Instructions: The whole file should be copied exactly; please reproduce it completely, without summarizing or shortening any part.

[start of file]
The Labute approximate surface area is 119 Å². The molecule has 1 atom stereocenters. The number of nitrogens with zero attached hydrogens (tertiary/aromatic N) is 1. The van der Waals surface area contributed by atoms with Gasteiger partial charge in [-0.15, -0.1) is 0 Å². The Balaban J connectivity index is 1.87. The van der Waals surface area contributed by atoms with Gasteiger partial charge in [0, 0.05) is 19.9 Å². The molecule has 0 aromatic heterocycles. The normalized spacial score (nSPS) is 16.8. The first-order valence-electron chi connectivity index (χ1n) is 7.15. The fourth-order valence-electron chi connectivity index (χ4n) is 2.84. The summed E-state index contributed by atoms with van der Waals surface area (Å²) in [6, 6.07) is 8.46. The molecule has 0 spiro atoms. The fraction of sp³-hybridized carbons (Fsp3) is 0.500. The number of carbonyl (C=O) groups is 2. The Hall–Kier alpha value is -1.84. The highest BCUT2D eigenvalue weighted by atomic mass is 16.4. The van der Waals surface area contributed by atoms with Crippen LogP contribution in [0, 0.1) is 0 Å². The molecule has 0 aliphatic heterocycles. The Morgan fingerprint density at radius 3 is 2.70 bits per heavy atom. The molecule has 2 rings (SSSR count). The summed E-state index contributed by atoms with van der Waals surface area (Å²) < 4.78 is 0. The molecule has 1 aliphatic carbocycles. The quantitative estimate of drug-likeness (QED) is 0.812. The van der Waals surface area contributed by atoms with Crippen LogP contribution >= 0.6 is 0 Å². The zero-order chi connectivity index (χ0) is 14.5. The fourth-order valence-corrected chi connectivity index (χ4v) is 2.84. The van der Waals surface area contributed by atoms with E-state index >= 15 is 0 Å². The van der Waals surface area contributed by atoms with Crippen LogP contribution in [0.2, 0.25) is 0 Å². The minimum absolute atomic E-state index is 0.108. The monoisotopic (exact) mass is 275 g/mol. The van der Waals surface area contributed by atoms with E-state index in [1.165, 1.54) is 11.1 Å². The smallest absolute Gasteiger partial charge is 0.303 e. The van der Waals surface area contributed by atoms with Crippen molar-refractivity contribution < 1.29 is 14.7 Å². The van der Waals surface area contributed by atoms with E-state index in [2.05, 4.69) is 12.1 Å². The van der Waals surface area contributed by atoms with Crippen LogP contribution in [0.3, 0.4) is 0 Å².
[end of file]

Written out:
The Labute approximate surface area is 119 Å². The molecule has 1 atom stereocenters. The number of nitrogens with zero attached hydrogens (tertiary/aromatic N) is 1. The van der Waals surface area contributed by atoms with Gasteiger partial charge in [-0.15, -0.1) is 0 Å². The Balaban J connectivity index is 1.87. The van der Waals surface area contributed by atoms with Gasteiger partial charge in [0, 0.05) is 19.9 Å². The molecule has 0 aromatic heterocycles. The normalized spacial score (nSPS) is 16.8. The first-order valence-electron chi connectivity index (χ1n) is 7.15. The fourth-order valence-electron chi connectivity index (χ4n) is 2.84. The summed E-state index contributed by atoms with van der Waals surface area (Å²) in [6, 6.07) is 8.46. The molecule has 0 spiro atoms. The fraction of sp³-hybridized carbons (Fsp3) is 0.500. The number of carbonyl (C=O) groups is 2. The Hall–Kier alpha value is -1.84. The highest BCUT2D eigenvalue weighted by atomic mass is 16.4. The van der Waals surface area contributed by atoms with Crippen LogP contribution in [0, 0.1) is 0 Å². The molecule has 0 aliphatic heterocycles. The Morgan fingerprint density at radius 3 is 2.70 bits per heavy atom. The molecule has 2 rings (SSSR count). The summed E-state index contributed by atoms with van der Waals surface area (Å²) < 4.78 is 0. The molecule has 1 aliphatic carbocycles. The quantitative estimate of drug-likeness (QED) is 0.812. The van der Waals surface area contributed by atoms with Crippen LogP contribution >= 0.6 is 0 Å². The zero-order chi connectivity index (χ0) is 14.5. The fourth-order valence-corrected chi connectivity index (χ4v) is 2.84. The van der Waals surface area contributed by atoms with E-state index >= 15 is 0 Å². The van der Waals surface area contributed by atoms with Crippen LogP contribution in [0.2, 0.25) is 0 Å². The minimum absolute atomic E-state index is 0.108. The monoisotopic (exact) mass is 275 g/mol. The van der Waals surface area contributed by atoms with E-state index in [1.165, 1.54) is 11.1 Å². The smallest absolute Gasteiger partial charge is 0.303 e. The van der Waals surface area contributed by atoms with Crippen molar-refractivity contribution < 1.29 is 14.7 Å². The van der Waals surface area contributed by atoms with E-state index in [2.05, 4.69) is 12.1 Å². The van der Waals surface area contributed by atoms with Crippen LogP contribution in [0.3, 0.4) is 0 Å².